• Ava Kaminski

When the Amazon Burns Were Toast

If you weren't enraged or frightened when the Amazon was on fire towards the start of the school year, then things are about to get real. The Amazon Rainforest in South America accounts for half of the world's rainforest (1.4 billion acres) and has thousands of freshwater streams that provide water for many villages and cities. Just imagine that your water becomes undrinkable and polluted and plastic water bottles aren't an option either because you live in a small community that doesn’t have one of our typical grocery stores. How would you cook ramen, hydrate yourself, or bathe properly? Losing this forest will evidently impact us all, but first it will hurt those living off of the forest. Not to mention that every acre of forest burned is cultures being burnt to a crisp.

People's way of life and even the people themselves are being pushed away from their home. These cultures carry years of traditions and celebrations that once gone, can't be brought back to life.

One of the main reasons the Amazon is being burned is so that ranchers can make room for their cattle. When the trees are replaced with cows, you lose a place to store carbon and you increase methane production. Methane is fourteen times more damaging to our environment than carbon is. “Eating less meat is a simple thing that any high school student could do, it would have impacts that would ripple out into the local market. Every time that you order a cheeseburger you're taking a vote for meat, whereas if you order a veggie burger then restaurants will order less beef patties, and less cattle will be raised as a result of that,” Cody Shepard, La Follette's earth science teacher, said. Creating an impact can be as simple as having one vegetarian meal a week.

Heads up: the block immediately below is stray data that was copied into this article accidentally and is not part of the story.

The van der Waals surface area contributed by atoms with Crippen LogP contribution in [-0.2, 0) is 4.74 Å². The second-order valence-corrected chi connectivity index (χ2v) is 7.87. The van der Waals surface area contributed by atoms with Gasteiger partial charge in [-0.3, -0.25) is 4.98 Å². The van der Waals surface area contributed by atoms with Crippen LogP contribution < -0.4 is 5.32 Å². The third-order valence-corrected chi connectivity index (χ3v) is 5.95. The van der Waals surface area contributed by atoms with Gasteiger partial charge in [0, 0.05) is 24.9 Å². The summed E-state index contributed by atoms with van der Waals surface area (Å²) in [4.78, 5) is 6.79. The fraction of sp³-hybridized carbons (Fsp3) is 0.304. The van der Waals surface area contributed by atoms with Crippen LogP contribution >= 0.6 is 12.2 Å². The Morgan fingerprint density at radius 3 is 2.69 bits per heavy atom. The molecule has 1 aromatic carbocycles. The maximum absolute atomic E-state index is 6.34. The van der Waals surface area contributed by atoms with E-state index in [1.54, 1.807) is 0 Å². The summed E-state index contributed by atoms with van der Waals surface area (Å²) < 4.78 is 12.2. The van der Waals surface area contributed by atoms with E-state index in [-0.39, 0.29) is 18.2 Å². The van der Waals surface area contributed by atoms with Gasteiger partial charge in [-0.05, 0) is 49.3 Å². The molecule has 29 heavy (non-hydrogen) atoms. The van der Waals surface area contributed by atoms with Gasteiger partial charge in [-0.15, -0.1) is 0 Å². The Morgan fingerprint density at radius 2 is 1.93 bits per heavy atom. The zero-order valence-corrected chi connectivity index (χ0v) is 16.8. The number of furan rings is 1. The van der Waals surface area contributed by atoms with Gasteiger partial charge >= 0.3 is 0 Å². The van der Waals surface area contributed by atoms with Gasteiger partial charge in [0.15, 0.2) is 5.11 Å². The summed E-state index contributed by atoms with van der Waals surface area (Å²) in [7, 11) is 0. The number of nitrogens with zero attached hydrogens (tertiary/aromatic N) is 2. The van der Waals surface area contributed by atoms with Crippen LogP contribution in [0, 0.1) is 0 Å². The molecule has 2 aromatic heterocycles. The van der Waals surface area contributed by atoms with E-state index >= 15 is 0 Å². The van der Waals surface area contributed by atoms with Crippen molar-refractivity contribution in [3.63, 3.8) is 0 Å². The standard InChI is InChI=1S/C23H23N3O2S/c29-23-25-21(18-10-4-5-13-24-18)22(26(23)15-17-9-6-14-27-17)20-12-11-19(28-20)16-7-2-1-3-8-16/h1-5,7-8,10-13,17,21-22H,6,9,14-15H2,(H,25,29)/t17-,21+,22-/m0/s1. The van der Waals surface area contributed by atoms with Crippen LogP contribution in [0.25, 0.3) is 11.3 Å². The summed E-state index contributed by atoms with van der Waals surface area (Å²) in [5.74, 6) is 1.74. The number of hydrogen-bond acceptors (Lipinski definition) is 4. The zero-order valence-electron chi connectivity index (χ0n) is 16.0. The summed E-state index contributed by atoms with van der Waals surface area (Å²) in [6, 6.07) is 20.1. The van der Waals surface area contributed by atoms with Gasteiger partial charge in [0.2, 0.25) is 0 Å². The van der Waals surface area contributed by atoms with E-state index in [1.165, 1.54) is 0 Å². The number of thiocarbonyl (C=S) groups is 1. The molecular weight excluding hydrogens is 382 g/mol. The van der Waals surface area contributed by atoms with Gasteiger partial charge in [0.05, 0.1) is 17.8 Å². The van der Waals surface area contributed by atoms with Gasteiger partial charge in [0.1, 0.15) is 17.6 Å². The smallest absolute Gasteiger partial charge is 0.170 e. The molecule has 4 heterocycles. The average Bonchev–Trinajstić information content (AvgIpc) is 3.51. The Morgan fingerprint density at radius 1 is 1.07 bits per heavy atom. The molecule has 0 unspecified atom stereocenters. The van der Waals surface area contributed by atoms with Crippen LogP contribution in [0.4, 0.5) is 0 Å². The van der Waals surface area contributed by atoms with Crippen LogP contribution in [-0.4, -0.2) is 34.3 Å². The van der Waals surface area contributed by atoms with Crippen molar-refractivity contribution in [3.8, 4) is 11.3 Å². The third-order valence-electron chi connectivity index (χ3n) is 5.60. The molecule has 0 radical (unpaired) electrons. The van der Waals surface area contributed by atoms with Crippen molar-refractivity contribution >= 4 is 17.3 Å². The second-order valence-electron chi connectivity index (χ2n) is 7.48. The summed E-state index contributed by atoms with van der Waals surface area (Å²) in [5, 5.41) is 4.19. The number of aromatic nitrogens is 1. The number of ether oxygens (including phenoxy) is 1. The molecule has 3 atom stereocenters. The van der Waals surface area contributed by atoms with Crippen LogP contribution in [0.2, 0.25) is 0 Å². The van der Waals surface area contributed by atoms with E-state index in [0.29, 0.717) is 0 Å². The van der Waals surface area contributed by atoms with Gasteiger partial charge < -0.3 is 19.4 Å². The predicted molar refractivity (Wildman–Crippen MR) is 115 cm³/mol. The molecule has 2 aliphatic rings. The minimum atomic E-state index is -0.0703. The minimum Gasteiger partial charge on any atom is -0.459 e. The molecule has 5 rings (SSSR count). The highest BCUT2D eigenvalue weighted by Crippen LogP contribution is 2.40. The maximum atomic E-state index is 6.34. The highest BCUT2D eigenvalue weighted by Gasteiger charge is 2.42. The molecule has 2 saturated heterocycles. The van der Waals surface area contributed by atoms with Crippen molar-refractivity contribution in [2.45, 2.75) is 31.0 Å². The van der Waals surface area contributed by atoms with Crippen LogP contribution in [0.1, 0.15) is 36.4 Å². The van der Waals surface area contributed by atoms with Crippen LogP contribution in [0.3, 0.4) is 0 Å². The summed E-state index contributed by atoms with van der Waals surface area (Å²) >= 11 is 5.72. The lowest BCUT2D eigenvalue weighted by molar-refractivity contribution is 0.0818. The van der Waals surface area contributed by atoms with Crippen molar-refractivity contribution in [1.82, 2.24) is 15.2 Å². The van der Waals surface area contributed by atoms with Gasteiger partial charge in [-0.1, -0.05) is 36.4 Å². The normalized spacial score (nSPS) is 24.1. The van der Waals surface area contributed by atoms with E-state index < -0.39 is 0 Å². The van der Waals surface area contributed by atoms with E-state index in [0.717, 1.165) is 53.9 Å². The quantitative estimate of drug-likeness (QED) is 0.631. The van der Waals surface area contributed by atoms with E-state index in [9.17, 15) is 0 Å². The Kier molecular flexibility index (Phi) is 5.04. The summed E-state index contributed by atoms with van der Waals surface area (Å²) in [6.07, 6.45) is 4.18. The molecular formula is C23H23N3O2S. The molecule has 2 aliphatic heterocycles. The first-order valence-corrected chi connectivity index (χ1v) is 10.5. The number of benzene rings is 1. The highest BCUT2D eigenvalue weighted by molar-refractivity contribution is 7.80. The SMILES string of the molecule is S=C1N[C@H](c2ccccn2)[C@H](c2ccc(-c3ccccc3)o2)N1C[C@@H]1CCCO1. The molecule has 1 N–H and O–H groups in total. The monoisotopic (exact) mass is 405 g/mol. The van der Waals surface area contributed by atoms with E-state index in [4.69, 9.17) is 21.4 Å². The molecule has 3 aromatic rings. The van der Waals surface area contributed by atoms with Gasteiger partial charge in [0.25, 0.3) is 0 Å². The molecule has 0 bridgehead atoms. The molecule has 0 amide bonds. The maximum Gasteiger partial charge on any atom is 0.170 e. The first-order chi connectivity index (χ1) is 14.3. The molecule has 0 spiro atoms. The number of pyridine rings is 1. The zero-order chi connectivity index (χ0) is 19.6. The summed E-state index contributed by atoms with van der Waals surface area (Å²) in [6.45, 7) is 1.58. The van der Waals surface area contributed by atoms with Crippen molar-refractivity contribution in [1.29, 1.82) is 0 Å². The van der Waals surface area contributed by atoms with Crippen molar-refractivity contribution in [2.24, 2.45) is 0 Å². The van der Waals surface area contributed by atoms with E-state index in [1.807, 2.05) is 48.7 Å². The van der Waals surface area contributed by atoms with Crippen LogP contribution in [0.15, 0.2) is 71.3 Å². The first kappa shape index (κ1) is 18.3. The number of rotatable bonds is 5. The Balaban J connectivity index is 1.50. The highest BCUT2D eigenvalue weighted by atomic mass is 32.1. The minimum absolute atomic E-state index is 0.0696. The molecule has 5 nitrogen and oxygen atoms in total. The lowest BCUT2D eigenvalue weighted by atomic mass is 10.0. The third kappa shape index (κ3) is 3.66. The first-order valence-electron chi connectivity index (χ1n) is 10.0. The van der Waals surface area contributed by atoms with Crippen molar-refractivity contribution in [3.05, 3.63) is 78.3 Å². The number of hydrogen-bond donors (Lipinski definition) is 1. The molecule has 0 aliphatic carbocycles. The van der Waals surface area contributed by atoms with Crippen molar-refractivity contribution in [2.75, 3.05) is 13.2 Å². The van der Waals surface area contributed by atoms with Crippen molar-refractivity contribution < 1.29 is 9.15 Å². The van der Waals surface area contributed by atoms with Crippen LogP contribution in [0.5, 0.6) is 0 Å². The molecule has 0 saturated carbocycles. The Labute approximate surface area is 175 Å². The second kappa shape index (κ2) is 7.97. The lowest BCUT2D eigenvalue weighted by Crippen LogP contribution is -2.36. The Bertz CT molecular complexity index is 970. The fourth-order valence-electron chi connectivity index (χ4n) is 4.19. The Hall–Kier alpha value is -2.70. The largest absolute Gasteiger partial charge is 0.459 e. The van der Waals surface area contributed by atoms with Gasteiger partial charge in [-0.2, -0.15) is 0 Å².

The amazon is also largely undiscovered, and therefore humans aren't aware of all the healing plants that it may have. The red lapacho tree is very beneficial to those going through chemotherapy as it helps alleviate some of the pain. Tawari tree bark is useful in treating cancerous cells and inflammation. Cordoncillo is a natural numbing plant, which can have many first aid benefits, and also helps alleviate pain to native people as well as smaller communities.

The large canopies of trees, and the luscious plants on the ground help keep the environment damp. Water does a pretty good job of putting out fires. Although with the continued clearing of the rainforest being done, there are more parts that do not have the “rain” part of the forest. This causes more areas to catch on fire after a smaller one is started, evidently leaving us with less forest. The number of fires in Brazil this year is 85% higher than last year. Continual progress to deforestation will result in more fires throughout the years, until the Amazon is gone.

Take for instance the state of Sao Paulo during these fires. At 3 pm, it looked like it was night, but it didn't include the stars or the moon. It may have looked like night but those clouds in the sky weren't a storm brewing, it was smoke from fires roughly 1,553 miles away.

The Amazon makes a huge impact on everyone's lives. Spreading awareness about the issue on social media or by word of mouth can help show global leaders what matters to its citizens.

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